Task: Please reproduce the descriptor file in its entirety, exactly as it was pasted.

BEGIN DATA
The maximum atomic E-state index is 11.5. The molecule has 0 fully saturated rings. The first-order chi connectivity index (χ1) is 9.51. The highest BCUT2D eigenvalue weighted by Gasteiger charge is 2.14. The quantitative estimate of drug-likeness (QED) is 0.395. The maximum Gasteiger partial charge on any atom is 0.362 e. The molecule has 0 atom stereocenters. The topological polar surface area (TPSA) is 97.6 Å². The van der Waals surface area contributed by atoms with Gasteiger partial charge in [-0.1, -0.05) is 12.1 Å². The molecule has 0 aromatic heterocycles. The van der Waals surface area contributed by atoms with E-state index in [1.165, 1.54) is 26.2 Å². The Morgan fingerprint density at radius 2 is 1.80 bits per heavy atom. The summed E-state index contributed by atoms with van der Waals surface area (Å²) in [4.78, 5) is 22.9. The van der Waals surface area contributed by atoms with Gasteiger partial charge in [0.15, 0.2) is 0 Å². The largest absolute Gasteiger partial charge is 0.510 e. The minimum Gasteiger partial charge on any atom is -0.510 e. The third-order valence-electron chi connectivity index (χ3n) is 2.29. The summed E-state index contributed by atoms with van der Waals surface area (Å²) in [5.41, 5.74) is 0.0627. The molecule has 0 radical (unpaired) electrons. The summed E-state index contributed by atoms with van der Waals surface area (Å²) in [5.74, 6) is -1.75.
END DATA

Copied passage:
The maximum atomic E-state index is 11.5. The molecule has 0 fully saturated rings. The first-order chi connectivity index (χ1) is 9.51. The highest BCUT2D eigenvalue weighted by Gasteiger charge is 2.14. The quantitative estimate of drug-likeness (QED) is 0.395. The maximum Gasteiger partial charge on any atom is 0.362 e. The molecule has 0 atom stereocenters. The topological polar surface area (TPSA) is 97.6 Å². The van der Waals surface area contributed by atoms with Gasteiger partial charge in [-0.1, -0.05) is 12.1 Å². The molecule has 0 aromatic heterocycles. The van der Waals surface area contributed by atoms with E-state index in [1.165, 1.54) is 26.2 Å². The Morgan fingerprint density at radius 2 is 1.80 bits per heavy atom. The summed E-state index contributed by atoms with van der Waals surface area (Å²) in [4.78, 5) is 22.9. The van der Waals surface area contributed by atoms with Gasteiger partial charge in [0.15, 0.2) is 0 Å². The largest absolute Gasteiger partial charge is 0.510 e. The minimum Gasteiger partial charge on any atom is -0.510 e. The third-order valence-electron chi connectivity index (χ3n) is 2.29. The summed E-state index contributed by atoms with van der Waals surface area (Å²) in [5.41, 5.74) is 0.0627. The molecule has 0 radical (unpaired) electrons. The summed E-state index contributed by atoms with van der Waals surface area (Å²) in [5.74, 6) is -1.75.